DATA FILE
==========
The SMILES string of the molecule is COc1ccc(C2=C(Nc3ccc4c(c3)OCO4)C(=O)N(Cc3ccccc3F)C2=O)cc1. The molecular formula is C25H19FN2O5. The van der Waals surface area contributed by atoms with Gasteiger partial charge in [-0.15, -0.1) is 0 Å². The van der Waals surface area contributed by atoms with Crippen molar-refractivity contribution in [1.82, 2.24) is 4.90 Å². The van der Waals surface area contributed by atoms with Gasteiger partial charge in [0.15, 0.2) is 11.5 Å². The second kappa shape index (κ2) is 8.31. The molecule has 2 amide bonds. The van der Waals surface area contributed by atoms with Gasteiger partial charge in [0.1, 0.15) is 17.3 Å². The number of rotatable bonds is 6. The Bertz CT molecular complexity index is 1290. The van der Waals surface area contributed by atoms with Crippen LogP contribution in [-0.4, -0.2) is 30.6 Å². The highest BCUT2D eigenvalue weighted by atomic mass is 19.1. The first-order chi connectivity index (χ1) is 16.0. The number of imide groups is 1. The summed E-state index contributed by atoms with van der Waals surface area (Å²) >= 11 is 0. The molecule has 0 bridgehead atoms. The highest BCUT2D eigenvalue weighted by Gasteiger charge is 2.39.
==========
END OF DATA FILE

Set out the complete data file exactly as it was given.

The SMILES string of the molecule is COc1ccc(C2=C(Nc3ccc4c(c3)OCO4)C(=O)N(Cc3ccccc3F)C2=O)cc1. The molecular formula is C25H19FN2O5. The van der Waals surface area contributed by atoms with Gasteiger partial charge in [-0.15, -0.1) is 0 Å². The van der Waals surface area contributed by atoms with Crippen molar-refractivity contribution in [1.82, 2.24) is 4.90 Å². The van der Waals surface area contributed by atoms with Gasteiger partial charge in [0.15, 0.2) is 11.5 Å². The second kappa shape index (κ2) is 8.31. The molecule has 2 amide bonds. The van der Waals surface area contributed by atoms with Gasteiger partial charge in [0.1, 0.15) is 17.3 Å². The number of rotatable bonds is 6. The Bertz CT molecular complexity index is 1290. The van der Waals surface area contributed by atoms with Crippen LogP contribution in [-0.4, -0.2) is 30.6 Å². The highest BCUT2D eigenvalue weighted by atomic mass is 19.1. The first-order chi connectivity index (χ1) is 16.0. The number of imide groups is 1. The summed E-state index contributed by atoms with van der Waals surface area (Å²) >= 11 is 0. The molecule has 0 bridgehead atoms. The highest BCUT2D eigenvalue weighted by Gasteiger charge is 2.39.